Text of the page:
HeLa (4 stars)

This article is from 2013


Ethics and racism in a dance for survival

In 1951, young black mother Henrietta Lacks was refused proper cancer treatment in a segregated hospital, but doctors took stem samples without her permission or prior knowledge. Two months later, she died. Iron Oxide's play, a one-woman show, examines this unscrupulous episode.

Part lecture, part theatre and brimming with insight, Adura Onashile gives a performance that is as spirited as it is heartbreaking: her dance as Lacks is a dance for survival. At the heart of the piece is an ordinary woman who loved to dance, sneaking off to blues halls when she was a teenager. As she sways, or spasms in pain, a timeline plays out on the big screen behind her, showing the development of stem cell research from the 1950s to the present day, and how her own cells are still saving lives.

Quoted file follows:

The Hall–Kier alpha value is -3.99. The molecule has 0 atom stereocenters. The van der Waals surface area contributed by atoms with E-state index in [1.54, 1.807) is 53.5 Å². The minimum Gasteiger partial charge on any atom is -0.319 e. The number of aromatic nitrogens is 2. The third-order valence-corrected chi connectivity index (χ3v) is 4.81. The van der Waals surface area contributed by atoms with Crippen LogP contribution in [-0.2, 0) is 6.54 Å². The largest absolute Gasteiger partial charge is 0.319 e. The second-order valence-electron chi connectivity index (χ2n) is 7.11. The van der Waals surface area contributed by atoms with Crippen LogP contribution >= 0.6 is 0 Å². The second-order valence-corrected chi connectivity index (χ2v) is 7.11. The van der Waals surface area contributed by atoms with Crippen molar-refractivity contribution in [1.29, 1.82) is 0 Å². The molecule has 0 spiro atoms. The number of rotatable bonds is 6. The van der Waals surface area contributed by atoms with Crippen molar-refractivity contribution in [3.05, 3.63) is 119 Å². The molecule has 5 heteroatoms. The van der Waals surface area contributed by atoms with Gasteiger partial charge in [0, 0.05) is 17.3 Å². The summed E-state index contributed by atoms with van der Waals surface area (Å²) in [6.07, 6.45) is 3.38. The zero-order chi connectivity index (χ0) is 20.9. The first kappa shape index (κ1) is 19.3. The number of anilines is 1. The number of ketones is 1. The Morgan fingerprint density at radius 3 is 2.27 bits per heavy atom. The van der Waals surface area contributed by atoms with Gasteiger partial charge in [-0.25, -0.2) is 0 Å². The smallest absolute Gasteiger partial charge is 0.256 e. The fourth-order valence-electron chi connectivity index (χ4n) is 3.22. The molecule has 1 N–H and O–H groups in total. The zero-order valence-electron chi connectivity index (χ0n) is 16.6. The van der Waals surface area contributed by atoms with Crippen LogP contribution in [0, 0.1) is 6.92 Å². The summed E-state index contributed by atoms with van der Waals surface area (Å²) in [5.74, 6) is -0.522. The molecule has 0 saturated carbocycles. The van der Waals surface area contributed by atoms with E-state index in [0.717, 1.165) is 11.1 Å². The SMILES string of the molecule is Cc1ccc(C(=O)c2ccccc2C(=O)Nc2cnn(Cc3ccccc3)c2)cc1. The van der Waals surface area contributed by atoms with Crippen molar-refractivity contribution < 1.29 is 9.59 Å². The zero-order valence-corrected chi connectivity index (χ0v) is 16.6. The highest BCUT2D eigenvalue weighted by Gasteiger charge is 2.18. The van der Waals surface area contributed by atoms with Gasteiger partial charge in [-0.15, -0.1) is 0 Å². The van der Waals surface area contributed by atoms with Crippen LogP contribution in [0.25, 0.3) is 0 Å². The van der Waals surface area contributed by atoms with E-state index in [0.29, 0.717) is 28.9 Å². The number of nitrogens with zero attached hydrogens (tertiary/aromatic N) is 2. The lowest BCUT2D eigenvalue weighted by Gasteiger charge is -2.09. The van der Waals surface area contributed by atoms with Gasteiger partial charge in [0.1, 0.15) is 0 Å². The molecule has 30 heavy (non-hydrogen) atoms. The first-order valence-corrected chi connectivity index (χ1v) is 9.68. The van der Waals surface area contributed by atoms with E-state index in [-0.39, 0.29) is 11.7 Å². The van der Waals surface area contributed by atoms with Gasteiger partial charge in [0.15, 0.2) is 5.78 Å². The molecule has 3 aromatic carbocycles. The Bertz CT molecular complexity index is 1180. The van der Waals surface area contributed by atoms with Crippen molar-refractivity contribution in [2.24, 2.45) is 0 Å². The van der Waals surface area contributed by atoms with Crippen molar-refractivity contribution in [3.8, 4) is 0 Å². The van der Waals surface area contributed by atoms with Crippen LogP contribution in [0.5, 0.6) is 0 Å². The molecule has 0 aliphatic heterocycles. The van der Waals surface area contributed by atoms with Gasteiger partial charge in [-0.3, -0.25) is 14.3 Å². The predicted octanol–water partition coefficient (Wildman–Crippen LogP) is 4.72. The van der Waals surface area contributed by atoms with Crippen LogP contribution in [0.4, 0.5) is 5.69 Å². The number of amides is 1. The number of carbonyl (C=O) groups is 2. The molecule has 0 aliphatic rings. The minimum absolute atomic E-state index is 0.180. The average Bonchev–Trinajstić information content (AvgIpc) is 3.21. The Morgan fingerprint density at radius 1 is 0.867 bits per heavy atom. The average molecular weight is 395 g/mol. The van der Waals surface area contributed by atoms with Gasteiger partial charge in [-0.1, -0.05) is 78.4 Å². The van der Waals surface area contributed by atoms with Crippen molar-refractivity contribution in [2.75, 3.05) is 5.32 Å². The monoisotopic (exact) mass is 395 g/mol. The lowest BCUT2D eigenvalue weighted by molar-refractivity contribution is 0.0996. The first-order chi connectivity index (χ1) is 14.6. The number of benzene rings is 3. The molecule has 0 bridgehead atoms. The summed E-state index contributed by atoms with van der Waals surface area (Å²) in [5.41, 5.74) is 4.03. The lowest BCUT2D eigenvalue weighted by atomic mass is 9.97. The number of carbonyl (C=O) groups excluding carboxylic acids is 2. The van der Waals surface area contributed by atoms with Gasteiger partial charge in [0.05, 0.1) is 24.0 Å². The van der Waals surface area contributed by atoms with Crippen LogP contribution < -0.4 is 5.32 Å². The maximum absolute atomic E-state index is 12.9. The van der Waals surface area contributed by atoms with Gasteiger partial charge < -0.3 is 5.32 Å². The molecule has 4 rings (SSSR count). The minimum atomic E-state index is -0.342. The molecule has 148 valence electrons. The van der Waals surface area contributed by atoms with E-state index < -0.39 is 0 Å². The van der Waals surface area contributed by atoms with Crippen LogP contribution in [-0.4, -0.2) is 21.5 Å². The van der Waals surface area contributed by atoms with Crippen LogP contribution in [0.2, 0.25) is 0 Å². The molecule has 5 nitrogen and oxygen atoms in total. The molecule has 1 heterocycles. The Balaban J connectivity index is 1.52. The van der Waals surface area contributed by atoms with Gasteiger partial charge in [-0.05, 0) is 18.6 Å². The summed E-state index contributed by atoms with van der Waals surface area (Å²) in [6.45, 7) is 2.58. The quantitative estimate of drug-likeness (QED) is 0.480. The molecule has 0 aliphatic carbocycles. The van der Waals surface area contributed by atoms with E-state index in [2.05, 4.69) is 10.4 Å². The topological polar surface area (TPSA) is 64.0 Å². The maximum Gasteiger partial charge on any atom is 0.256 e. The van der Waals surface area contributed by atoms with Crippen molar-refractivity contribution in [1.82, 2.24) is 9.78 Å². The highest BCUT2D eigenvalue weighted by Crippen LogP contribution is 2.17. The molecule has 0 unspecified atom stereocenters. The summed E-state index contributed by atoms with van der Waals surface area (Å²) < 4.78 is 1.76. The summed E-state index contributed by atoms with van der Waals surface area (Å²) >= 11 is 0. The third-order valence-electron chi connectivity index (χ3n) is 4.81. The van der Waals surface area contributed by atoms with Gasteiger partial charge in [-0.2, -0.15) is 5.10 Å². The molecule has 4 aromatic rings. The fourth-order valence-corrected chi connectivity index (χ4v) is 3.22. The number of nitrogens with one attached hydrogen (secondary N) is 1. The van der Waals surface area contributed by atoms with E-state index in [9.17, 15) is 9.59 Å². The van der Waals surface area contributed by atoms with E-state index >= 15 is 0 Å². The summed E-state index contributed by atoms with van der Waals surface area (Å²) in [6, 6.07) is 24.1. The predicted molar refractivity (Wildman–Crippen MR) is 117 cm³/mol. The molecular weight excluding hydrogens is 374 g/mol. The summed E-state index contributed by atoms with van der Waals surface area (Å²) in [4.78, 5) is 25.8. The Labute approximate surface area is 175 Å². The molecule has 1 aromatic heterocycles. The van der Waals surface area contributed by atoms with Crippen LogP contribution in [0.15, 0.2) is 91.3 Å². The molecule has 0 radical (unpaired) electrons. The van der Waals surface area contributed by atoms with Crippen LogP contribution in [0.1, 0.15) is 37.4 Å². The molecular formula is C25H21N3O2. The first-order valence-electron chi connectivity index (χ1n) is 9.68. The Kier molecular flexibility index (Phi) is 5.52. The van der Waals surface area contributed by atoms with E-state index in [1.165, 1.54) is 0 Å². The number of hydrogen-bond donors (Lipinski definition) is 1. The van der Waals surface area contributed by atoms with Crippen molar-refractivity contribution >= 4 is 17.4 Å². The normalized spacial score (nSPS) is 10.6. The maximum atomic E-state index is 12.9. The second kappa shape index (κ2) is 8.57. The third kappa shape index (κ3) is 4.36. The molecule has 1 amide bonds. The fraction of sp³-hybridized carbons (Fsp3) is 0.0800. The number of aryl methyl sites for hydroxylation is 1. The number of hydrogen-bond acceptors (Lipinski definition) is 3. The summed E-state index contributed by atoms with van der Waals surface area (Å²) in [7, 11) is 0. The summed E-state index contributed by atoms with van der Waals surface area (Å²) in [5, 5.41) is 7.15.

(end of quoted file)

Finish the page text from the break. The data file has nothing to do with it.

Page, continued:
The Lacks family still haven't seen a penny, while the doctors and researchers saunter off amid glittering plaudits. There are two diseases here – the diffuse, more openly discussed cancer, and the more insidious disease of racism. A provocative, chilling piece which cuts to the bone.

Summerhall, 0845 874 3001, until 25 Aug (not 7, 20), 6.45pm, £9 (£7).


A solo work by Adura Onashile, taking the true story of Henrietta Lacks as its starting point: Lacks died of a cancerous tumour in 1951, samples were taken and the resultant HeLa cell line became one of the most important tools in medicine. There are enough of her cells alive today to make 400 new Henriettas. This piece…